Maria Fernanda Cardoso

Sydney-based artist Maria Fernanda Cardoso (born 1963, Bogota, Colombia) blends nature, art, science, and technology to transform unconventional materials into awe-inspiring installations, sculptures, performances and videos. Her beautiful work invites us to experience the wonders of nature.

In the words of Jose Roca, Artistic Director of the 23rd Biennale of Sydney, her work “has a consistent feature: looking at the different ways geometry manifests itself in living creatures... (she) has developed a powerful body of work based on the intrinsic forms of animals and plants, combining them in unexpected ways.”

She is a recipient of the prestigious Creative Australia Fellowship from the Australia Council for the Arts, has exhibited at New York MoMA, the Centre Pompidou, the New Museum of Contemporary Art in New York, PS1, Fundacion La Caixa in Barcelona, the DAROS Foundation in Zurich, and the Centro Reina Sofia in Madrid.

Recently the Tate / MCA Joint Acquisitions Program acquired early works Corn Coil and Corn Drawings (1989) by the artist, as well as recent work, On the Origins of Art I II, and Actual Size I and II (2016). Over the last two decades, the Tate also acquired the Cardoso Flea Circus Tent and Video (1996-98) and Woven Water (2003).

Throughout her four-decade career, she has used a variety of means to explore our complex and awe-inspiring world: microscopes to capture the sex organs of invertebrates and plants; shearing and dying sheepskins to create murals; arranging preserved frogs into abstract patterns; filming the mating rituals of Australian peacock spiders; or using emu feathers to create avant-garde capes and hats.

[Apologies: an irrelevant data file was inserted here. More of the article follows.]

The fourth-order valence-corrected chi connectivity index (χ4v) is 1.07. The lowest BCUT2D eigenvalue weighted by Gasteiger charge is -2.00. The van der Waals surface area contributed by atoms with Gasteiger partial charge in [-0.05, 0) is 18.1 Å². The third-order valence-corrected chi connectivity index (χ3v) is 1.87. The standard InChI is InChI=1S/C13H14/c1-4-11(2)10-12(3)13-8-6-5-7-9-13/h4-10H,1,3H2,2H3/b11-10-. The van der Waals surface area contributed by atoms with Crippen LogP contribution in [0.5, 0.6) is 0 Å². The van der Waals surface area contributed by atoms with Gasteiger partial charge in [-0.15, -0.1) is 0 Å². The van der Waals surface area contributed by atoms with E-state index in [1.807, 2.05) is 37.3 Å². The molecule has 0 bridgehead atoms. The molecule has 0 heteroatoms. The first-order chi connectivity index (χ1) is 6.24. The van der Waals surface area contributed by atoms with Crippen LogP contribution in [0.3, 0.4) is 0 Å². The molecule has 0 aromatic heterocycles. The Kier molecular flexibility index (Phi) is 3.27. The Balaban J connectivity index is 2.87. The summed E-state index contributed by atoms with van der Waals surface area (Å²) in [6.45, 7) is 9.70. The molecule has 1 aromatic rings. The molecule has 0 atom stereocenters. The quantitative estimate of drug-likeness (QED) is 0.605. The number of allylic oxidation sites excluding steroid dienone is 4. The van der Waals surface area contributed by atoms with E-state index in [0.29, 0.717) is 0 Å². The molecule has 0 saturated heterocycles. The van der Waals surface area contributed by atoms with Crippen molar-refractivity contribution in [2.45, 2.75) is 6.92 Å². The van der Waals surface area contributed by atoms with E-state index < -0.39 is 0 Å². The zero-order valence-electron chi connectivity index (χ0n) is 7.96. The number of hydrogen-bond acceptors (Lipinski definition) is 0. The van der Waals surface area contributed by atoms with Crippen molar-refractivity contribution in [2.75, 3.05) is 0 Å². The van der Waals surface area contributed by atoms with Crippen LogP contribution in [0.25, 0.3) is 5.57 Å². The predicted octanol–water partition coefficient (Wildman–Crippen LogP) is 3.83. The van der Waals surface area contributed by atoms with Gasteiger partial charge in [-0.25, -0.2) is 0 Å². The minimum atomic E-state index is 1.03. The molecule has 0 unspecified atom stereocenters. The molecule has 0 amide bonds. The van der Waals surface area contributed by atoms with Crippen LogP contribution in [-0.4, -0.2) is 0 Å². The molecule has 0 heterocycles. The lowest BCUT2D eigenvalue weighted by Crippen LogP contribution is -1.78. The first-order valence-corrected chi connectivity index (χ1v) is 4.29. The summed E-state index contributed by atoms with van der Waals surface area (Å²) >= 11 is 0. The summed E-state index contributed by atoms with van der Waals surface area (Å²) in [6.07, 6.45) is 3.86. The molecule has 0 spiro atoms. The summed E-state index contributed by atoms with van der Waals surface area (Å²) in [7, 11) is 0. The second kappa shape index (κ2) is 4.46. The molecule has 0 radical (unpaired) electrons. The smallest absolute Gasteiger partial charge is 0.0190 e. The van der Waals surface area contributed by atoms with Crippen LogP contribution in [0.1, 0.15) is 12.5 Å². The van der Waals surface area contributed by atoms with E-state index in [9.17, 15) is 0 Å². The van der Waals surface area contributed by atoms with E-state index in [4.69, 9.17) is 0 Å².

While never limited by materials or methods, her curiosity about worlds-within-worlds permeates everything she does.

As American curator Carolina Ponce de León writes, “Cardoso’s installations, sculptures and videos seek to unravel the parodies, paradoxes and complexities that appear in the joints where cultural systems overlap.”

In the early 1980s, following in the footsteps of her accomplished architect parents, Cardoso studied architecture and visual arts at the Universidad de Los Andes in Bogotá, Colombia. In 1987, she moved to the USA where she graduated with a Masters degree in sculpture at Yale University, having been awarded a full scholarship.

One of her most fabled projects is The Cardoso Flea Circus (1994-2000), a performance piece featuring real live fleas. Over the course of a six-year period, Cardoso trained fleas to perform surprising feats such as walking on tightropes, pulling chariots, jumping through hoops and dancing tango.

The Circus toured internationally at venues including the Sydney Opera House, the Centre Pompidou, the Arts Festival Atlanta, the Fabric Workshop and Museum (Philadelphia), and the San Francisco Exploratorium. This work, including a series of videos made in collaboration with Ross Rudesch Harley, is now part of Tate Modern’s permanent collection.

In 2000, the Museum of Modern Art in New York commissioned her to create a major new installation featuring 36,000 plastic lilies along a 125-foot-long wall. The permanent beauty of the plastic flowers, which imitated the architecture of old cemeteries in Colombia, expressed a mourning for lives lost during the rampant violence suffered in her country of birth.

In 2003, she represented Colombia at the Venice Biennale, exhibiting a large installation of starfish woven together into a submarine landscape called Woven Water. In that same year had a major solo show, Zoomorphia, at the Museum of Contemporary Art, Sydney.

Throughout her career, Cardoso has continued to explore nature and its links to culture and science. In 2012 she completed her PhD at the University of Sydney’s College of the Arts. Her research on the aesthetics of reproductive morphology—likely to be one of the more unusual studies to be presented in the hallowed halls of academia—culminated in the Museum of Copulatory Organs (MoCO).

At MoCo, exhibited at Cockatoo Island as part of the 18th Biennale of Sydney, visitors encountered animal genitalia and sexual selection through three-dimensional models in glass, bronze and 3D printing, videos, drawings and electron-microscopy scans,
all displayed in museum cases.

Cardoso has lived and worked in Sydney since 1997.

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